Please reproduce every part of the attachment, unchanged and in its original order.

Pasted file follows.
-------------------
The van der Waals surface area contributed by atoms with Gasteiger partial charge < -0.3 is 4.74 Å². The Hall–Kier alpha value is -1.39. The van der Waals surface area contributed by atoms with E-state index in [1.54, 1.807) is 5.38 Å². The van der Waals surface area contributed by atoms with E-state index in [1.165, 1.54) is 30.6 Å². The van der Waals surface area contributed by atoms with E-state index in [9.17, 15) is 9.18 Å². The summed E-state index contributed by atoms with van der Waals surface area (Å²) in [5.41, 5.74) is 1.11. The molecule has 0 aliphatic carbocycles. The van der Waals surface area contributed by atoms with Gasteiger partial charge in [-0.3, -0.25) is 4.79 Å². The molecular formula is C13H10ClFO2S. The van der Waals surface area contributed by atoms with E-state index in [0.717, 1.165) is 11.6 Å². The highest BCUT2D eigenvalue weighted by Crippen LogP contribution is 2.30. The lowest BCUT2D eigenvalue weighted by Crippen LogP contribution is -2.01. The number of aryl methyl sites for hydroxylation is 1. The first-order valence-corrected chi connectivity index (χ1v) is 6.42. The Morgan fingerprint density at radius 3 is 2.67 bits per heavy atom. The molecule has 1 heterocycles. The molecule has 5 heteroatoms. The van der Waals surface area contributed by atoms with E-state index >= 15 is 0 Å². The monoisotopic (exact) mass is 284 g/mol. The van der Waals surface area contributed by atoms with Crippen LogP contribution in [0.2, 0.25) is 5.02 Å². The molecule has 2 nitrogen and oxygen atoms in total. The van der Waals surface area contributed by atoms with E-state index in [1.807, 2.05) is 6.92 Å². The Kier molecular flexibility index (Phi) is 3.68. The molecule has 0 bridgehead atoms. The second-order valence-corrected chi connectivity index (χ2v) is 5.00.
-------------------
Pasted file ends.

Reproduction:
The van der Waals surface area contributed by atoms with Gasteiger partial charge < -0.3 is 4.74 Å². The Hall–Kier alpha value is -1.39. The van der Waals surface area contributed by atoms with E-state index in [1.54, 1.807) is 5.38 Å². The van der Waals surface area contributed by atoms with E-state index in [1.165, 1.54) is 30.6 Å². The van der Waals surface area contributed by atoms with E-state index in [9.17, 15) is 9.18 Å². The summed E-state index contributed by atoms with van der Waals surface area (Å²) in [5.41, 5.74) is 1.11. The molecule has 0 aliphatic carbocycles. The van der Waals surface area contributed by atoms with Gasteiger partial charge in [-0.3, -0.25) is 4.79 Å². The molecular formula is C13H10ClFO2S. The van der Waals surface area contributed by atoms with E-state index in [0.717, 1.165) is 11.6 Å². The highest BCUT2D eigenvalue weighted by Crippen LogP contribution is 2.30. The lowest BCUT2D eigenvalue weighted by Crippen LogP contribution is -2.01. The number of aryl methyl sites for hydroxylation is 1. The first-order valence-corrected chi connectivity index (χ1v) is 6.42. The Morgan fingerprint density at radius 3 is 2.67 bits per heavy atom. The molecule has 1 heterocycles. The molecule has 5 heteroatoms. The van der Waals surface area contributed by atoms with E-state index >= 15 is 0 Å². The monoisotopic (exact) mass is 284 g/mol. The van der Waals surface area contributed by atoms with Crippen LogP contribution in [0.2, 0.25) is 5.02 Å². The molecule has 2 nitrogen and oxygen atoms in total. The van der Waals surface area contributed by atoms with E-state index in [1.807, 2.05) is 6.92 Å². The Kier molecular flexibility index (Phi) is 3.68. The molecule has 0 bridgehead atoms. The second-order valence-corrected chi connectivity index (χ2v) is 5.00.